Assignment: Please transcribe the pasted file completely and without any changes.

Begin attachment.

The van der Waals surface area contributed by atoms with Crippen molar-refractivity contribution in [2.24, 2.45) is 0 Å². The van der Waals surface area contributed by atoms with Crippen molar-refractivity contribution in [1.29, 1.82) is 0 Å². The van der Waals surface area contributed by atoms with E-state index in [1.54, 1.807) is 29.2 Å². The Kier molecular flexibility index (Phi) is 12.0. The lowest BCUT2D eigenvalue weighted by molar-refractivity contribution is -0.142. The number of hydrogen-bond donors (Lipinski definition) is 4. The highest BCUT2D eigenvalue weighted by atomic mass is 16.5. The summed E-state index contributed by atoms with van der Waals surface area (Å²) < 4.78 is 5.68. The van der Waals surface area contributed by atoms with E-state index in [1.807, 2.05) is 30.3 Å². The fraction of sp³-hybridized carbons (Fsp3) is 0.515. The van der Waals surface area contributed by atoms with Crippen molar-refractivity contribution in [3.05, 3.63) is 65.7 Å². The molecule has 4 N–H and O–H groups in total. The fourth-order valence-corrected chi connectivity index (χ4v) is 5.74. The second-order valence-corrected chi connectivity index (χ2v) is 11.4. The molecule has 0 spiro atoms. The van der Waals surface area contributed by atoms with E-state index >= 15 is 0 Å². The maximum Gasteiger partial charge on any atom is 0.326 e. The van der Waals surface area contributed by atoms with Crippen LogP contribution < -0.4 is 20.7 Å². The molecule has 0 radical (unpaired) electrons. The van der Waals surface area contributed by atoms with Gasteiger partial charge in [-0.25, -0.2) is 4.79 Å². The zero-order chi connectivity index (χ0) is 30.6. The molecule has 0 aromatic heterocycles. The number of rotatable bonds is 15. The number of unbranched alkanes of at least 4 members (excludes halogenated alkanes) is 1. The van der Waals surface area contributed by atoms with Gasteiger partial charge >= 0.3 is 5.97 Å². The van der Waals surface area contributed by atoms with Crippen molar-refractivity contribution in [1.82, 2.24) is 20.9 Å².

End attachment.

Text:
The van der Waals surface area contributed by atoms with Crippen molar-refractivity contribution in [2.24, 2.45) is 0 Å². The van der Waals surface area contributed by atoms with Crippen molar-refractivity contribution in [1.29, 1.82) is 0 Å². The van der Waals surface area contributed by atoms with E-state index in [1.54, 1.807) is 29.2 Å². The Kier molecular flexibility index (Phi) is 12.0. The lowest BCUT2D eigenvalue weighted by molar-refractivity contribution is -0.142. The number of hydrogen-bond donors (Lipinski definition) is 4. The highest BCUT2D eigenvalue weighted by atomic mass is 16.5. The summed E-state index contributed by atoms with van der Waals surface area (Å²) < 4.78 is 5.68. The van der Waals surface area contributed by atoms with E-state index in [1.807, 2.05) is 30.3 Å². The fraction of sp³-hybridized carbons (Fsp3) is 0.515. The van der Waals surface area contributed by atoms with Crippen molar-refractivity contribution in [3.05, 3.63) is 65.7 Å². The molecule has 4 N–H and O–H groups in total. The fourth-order valence-corrected chi connectivity index (χ4v) is 5.74. The second-order valence-corrected chi connectivity index (χ2v) is 11.4. The molecule has 0 spiro atoms. The van der Waals surface area contributed by atoms with E-state index >= 15 is 0 Å². The maximum Gasteiger partial charge on any atom is 0.326 e. The van der Waals surface area contributed by atoms with Crippen LogP contribution < -0.4 is 20.7 Å². The molecule has 0 radical (unpaired) electrons. The van der Waals surface area contributed by atoms with Gasteiger partial charge in [-0.25, -0.2) is 4.79 Å². The zero-order chi connectivity index (χ0) is 30.6. The molecule has 0 aromatic heterocycles. The number of rotatable bonds is 15. The number of unbranched alkanes of at least 4 members (excludes halogenated alkanes) is 1. The van der Waals surface area contributed by atoms with Gasteiger partial charge >= 0.3 is 5.97 Å². The van der Waals surface area contributed by atoms with Crippen molar-refractivity contribution in [1.82, 2.24) is 20.9 Å².